After two and a half miles we cautiously crossed the busy A513 to reach the hamlet of Orgreave, where we paused briefly for liquid refreshment. A second group photo was taken in front of the Grade II listed Orgreave Hall. This 18th century house has connections with Shugborough Hall, since it was once owned by Viscount Anson (Earl of Lichfield). We then continued across farmland in the direction of Alrewas. The public footpath takes you towards, and eventually past, a row of very tall conifers. These shield the Orgreave Estate from a view of Alrewas High Pressure Gas Compressor Station. Fortunately we had no smokers in our group!
With the sight of Alrewas Mill ahead of us we eventually reached the single stile, which took us over the leat on a concrete bridge and into Alrewas itself. The group leader stayed behind to check all the walkers and dogs had negotiated the stile. As we leave the stile the walkers inadvertently split up into two distinct groups at a junction in the road. The front group using local knowledge turn right out of Mill Lane and join the Trent and Mersey canal at bridge 48. Unaware of this 'breakaway', the undersigned continues along his intended route and turns left with the remainder of the group towards bridge 46 and a chance to view where the Trent and Mersey canal enters the river Trent.
Thoughts of Corporal Jones shouting "Don't Panic" came to mind, but fortunately it is not possible to get lost on a towpath (?) and both groups found their independent ways back to the start, passing Bagnall Lock, Common Lock and the three locks east of the junction.
Splitting up actually worked in our favour, because it meant we got served quicker at The Swan Inn, who had been notified of our walk. The food, drink and ambience were excellent, and it was good to see so many new faces.
(Report and photos by Clive Walker)
An overcast but dry and blustery morning greeted the 35 or so walkers who met in the car park of The Globe Inn, Snarestone on New Year's Day. The 3 mile walk was a joint venture between IWA Lichfield and the Ashby Canal Association. Around a third of the walkers came from the IWA, a similar percentage were members of the ACA, and the remainder had heard of the walk through the ACA Friends Facebook page or by word of mouth.
The aim was to view the restoration progress between Snarestone and the proposed aqueduct across the Gilwiskaw Brook, and to return from there via a circular route that took in the unrestored line of the canal and a public footpath.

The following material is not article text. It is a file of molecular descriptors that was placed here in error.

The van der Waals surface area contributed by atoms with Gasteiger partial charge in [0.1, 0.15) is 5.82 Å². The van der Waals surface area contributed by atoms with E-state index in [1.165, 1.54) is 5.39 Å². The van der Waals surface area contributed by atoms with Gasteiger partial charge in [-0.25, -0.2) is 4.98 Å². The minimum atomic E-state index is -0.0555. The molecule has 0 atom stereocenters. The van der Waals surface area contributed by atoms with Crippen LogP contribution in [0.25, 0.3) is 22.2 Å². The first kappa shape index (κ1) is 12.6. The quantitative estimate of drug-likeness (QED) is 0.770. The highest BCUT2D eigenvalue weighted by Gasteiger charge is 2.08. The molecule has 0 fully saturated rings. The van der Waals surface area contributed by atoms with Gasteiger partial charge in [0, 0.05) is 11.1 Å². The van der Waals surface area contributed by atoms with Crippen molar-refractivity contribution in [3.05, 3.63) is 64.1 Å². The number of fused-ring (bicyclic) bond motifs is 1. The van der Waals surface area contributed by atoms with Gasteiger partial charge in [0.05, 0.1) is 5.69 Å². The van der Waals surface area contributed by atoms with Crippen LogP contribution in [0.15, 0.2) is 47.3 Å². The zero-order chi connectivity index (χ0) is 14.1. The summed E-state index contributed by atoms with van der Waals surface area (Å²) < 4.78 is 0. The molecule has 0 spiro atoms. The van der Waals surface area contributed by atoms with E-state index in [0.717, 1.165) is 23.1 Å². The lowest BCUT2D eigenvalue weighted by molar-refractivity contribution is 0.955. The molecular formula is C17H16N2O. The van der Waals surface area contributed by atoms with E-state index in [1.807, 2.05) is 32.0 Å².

After half a mile and a group photo on turnover bridge 61, we reached Snarestone Wharf where we paused briefly to view the pile of oversized bricks, known as Wilkes's Gobs*. These have been retrieved from the canal bed and will be used as original facing for the reconstruction of Bridge 62. We then progressed along the 350 metres of pristine canal towards the new bund that marks the site of Bridge 62 and a small 17 metre winding hole. Work on this will be completed in the Spring of this year.
Pausing briefly to feel the weight of one of these oversized bricks we found by the towpath, we then walked a further half a mile along the line of the unrestored canal northwards towards the Gilwiskaw Brook. The contours of the land here are deceptive. It looks as if the canal has been built on an embankment, whereas in fact the surrounding land has subsided and the canal bed is raised because it has been backfilled with pit waste.
At the site of the aqueduct we could look across the brook towards a proposed full-sized winding hole at the site of the old Ilott's Wharf, where the coal from Measham was once loaded. From there the canal will veer from its original route, running parallel to the existing Bosworth Road towards Measham. The restoration is being funded by the successors of UK Coal, who are making regeneration payments to Leicestershire County Council, the owners of the canal route.
We then headed back to Bridge 62, where we joined a public bridleway that runs parallel to the canal on its way towards Snarestone. In parts this little-used footpath resembled a set for a WW1 film, and several walkers remarked that the going "was good for the calves and the thighs". Refreshments followed in The Globe Inn, Snarestone.
* Joseph Wilkes was an 18th century Measham industrialist and supporter of the Ashby Canal construction. When a tax was introduced based on the number of bricks used in a building, he simply made his bricks bigger than average.
(Report and photo by Clive Walker)